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    The ethics of offerings – Vayikra

    steal robbery crimeThe portion says, “When any of you brings an offering to the Lord…” (Lev. 1:2).

    The sages remark that the verse can be understood as saying, “When anyone brings an offering, it shall be his own…”

    A donation to the sanctuary must belong to the donor. Someone who wants to give an offering may not do so if, for example, he has stolen the item he wants to donate.

    Naturally, people will object and say that such a thing is quite inconceivable. But in fact it is not only conceivable but tempting.

    A person’s means can possibly be the outcome of a situation or deal in which they have gained resources or even a reputation at the cost of other people. If that person now announces a generous donation to a good cause, the gift is tainted and not really his to give. It is not relevant that the cause is in desperate need of funds or support.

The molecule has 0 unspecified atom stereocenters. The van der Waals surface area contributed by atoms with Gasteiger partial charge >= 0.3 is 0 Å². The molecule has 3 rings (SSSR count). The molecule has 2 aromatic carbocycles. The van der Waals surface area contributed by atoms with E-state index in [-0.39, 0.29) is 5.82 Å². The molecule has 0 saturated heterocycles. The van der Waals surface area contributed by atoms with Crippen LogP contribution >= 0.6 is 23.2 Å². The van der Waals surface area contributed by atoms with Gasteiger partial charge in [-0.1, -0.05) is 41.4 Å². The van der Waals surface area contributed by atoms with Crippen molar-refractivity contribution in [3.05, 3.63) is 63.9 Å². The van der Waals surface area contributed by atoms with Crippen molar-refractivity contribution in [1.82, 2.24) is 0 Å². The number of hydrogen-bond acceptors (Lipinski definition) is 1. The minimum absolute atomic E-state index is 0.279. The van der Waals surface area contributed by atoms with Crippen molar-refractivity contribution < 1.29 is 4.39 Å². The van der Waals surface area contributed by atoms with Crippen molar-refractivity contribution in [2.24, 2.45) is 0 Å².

There is a sentence in Tanach that says, “The stone cries out of the wall…” (Habakkuk 2:11). In our context the message can well be that if, say, a synagogue is built using an ill-gotten donation, the bricks and stones of the building will shout out and the building will have no peace.

    The moral of the story is that it is better to remain poor but honest, and if you realise that you will be the even indirect cause of people suffering, it is better to live with your own conscience and leave other people in peace.

    Not even for the sake of generosity to a good cause can Jewish ethics justify a person transgressing the rule, “When anyone brings an offering, it shall be his own”.

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